Romney's banking problem

As evidence of bad bank behavior grows, the GOP candidate continues to absolve them of blame

Published April 3, 2012 8:00PM (EDT)

     (Reuters/Shannon Stapleton)
(Reuters/Shannon Stapleton)

In a rare interview published Tuesday, Mitt Romney told American Enterprise blogger James Pethokoukis that he was opposed to breaking up the big banks.

"I’m not looking to break apart financial institutions," he said, while absolving the banks from responsibility for the financial crash. "I think what caused the last collapse was a convergence, almost akin to a perfect storm, of many elements in our economy and regulatory structure."

And so, on a day when primary voters in Wisconsin, Maryland and the District of Columbia seem likely to consolidate Romney's hold on the GOP presidential nomination, the former governor of Massachusetts once again made clear to the general public why he does not understand the passions of the moment. Americans -- of any political stripe -- do not want to hear why the banks were not responsible for the crisis. They're still angry, and with good reason.

The latest fuel for anti-Wall Street ire comes to us via a compelling column by the New York Times' Joe Nocera spotlighting American Banker's three-part series detailing massive problems with credit card debt collection.

The series is "infuriating," writes Nocera, and it's hard to disagree. The big banks, with starring roles played by JP Morgan Chase and Bank of America, have been playing exactly the same games with credit card debt collection as they did with foreclosures. Chase's record is particularly horrible: It sued delinquent customers without proper documentation, robo-signed legal affidavits without checking to see that the facts attested to were actually correct, and fired employees who dared question the bank's behavior.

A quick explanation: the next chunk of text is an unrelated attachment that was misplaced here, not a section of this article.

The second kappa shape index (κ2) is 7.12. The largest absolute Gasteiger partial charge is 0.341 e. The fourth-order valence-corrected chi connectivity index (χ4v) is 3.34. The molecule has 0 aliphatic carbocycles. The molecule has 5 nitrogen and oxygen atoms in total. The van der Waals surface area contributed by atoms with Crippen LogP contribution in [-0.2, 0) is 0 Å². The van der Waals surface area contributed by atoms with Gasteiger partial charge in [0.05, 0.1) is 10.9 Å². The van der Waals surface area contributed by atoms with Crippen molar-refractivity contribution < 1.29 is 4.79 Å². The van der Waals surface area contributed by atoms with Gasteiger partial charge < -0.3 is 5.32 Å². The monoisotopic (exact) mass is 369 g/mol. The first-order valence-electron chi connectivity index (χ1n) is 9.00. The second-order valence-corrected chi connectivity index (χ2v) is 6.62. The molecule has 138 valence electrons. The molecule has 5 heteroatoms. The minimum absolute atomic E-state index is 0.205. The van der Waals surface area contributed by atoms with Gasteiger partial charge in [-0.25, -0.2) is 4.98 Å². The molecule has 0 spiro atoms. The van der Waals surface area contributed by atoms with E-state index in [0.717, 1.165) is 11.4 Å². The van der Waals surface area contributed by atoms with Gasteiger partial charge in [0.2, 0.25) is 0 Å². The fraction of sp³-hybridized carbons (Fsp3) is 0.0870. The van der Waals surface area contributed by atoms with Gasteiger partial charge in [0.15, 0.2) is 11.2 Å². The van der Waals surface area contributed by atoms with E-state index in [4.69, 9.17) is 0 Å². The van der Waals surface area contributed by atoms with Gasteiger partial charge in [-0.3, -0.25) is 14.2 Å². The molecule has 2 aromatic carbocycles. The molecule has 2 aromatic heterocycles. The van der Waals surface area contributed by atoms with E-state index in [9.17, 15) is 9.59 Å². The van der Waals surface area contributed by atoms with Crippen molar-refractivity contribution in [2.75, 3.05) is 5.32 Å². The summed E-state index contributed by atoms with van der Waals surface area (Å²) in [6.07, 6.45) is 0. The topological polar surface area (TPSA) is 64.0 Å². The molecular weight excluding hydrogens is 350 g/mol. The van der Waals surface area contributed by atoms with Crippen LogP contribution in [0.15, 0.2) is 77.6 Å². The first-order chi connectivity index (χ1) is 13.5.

Americans are angry at banks because even after Wall Street's largest financial institutions played a leading role in crashing the economy, they continued to add insult to injury by improperly foreclosing on homeowners who were current on their mortgages and sending debt collection agencies after people who had already made arrangements to settle their bills. Any politician who doesn't understand the sense of aggrievement so many people feel -- and until recently, President Obama was doing his best effort to convince Americans that he didn't either -- is completely misjudging the mood of the electorate as November approaches. Plug into this equation the fact that 93 percent of the new wealth generated in 2010 went to the top 1 percent of the population, while the adjusted gross income for the bottom 90 percent actually fell, and you have all the evidence you need to understand why people are infuriated.

What neither Nocera nor the American Banker series mentions, however, is how the bad behavior -- both in debt collection and foreclosure -- is an almost inevitable consequence of size. When you have millions of credit card holders on your books, it's easy not to pay attention to individual details and just treat them all as one big revenue stream to be maximized, by any means necessary. The consequence of the massive consolidation of retail banking in the hands of just four or five institutions makes it logistically impossible to treat every customer with care and diligence. It would have cost Bank of America too much money to figure out exactly how much each delinquent credit card customer really owed, so, instead, the bank just sold all its debts to a third-party debt buyer. When you outsource debt collection without providing documentation of the debts -- or, in many cases, declaring explicitly that there is no documentation! -- you guarantee abuses.

When Romney tells conservative bloggers that he has no plans to break up financial institutions, he makes Wall Street very happy. But making Wall Street happy is not what this election is going to be about. The fact that Romney does not appear to understand that fact in the least is one of the enduring mysteries of his candidacy.

By Andrew Leonard

Andrew Leonard is a staff writer at Salon. On Twitter, @koxinga21.

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